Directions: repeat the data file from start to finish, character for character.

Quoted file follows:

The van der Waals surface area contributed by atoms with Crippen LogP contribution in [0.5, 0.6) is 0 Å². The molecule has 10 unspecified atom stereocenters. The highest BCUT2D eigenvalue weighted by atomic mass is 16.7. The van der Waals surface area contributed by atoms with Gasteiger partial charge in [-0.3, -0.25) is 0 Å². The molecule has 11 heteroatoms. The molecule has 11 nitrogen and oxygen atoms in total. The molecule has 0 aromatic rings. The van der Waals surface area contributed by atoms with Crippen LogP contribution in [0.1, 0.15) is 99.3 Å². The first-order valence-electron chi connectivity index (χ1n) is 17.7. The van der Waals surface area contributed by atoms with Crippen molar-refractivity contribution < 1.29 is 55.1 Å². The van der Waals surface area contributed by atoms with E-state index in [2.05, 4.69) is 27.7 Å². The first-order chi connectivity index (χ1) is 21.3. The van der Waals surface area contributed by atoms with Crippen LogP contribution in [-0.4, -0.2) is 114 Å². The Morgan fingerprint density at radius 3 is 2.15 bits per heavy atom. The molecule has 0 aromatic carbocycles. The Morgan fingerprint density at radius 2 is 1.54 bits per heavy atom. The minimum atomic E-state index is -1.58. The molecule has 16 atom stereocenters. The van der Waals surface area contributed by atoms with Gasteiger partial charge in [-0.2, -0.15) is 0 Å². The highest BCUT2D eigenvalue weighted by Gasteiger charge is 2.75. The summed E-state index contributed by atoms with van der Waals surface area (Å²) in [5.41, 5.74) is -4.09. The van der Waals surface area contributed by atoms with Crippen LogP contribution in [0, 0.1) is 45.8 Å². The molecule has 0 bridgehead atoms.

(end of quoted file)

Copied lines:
The van der Waals surface area contributed by atoms with Crippen LogP contribution in [0.5, 0.6) is 0 Å². The molecule has 10 unspecified atom stereocenters. The highest BCUT2D eigenvalue weighted by atomic mass is 16.7. The van der Waals surface area contributed by atoms with Gasteiger partial charge in [-0.3, -0.25) is 0 Å². The molecule has 11 heteroatoms. The molecule has 11 nitrogen and oxygen atoms in total. The molecule has 0 aromatic rings. The van der Waals surface area contributed by atoms with Crippen LogP contribution in [0.1, 0.15) is 99.3 Å². The first-order valence-electron chi connectivity index (χ1n) is 17.7. The van der Waals surface area contributed by atoms with Crippen molar-refractivity contribution < 1.29 is 55.1 Å². The van der Waals surface area contributed by atoms with E-state index in [2.05, 4.69) is 27.7 Å². The first-order chi connectivity index (χ1) is 21.3. The van der Waals surface area contributed by atoms with Crippen LogP contribution in [-0.4, -0.2) is 114 Å². The Morgan fingerprint density at radius 3 is 2.15 bits per heavy atom. The molecule has 0 aromatic carbocycles. The Morgan fingerprint density at radius 2 is 1.54 bits per heavy atom. The minimum atomic E-state index is -1.58. The molecule has 16 atom stereocenters. The van der Waals surface area contributed by atoms with Gasteiger partial charge in [-0.2, -0.15) is 0 Å². The highest BCUT2D eigenvalue weighted by Gasteiger charge is 2.75. The summed E-state index contributed by atoms with van der Waals surface area (Å²) in [5.41, 5.74) is -4.09. The van der Waals surface area contributed by atoms with Crippen LogP contribution in [0, 0.1) is 45.8 Å². The molecule has 0 bridgehead atoms.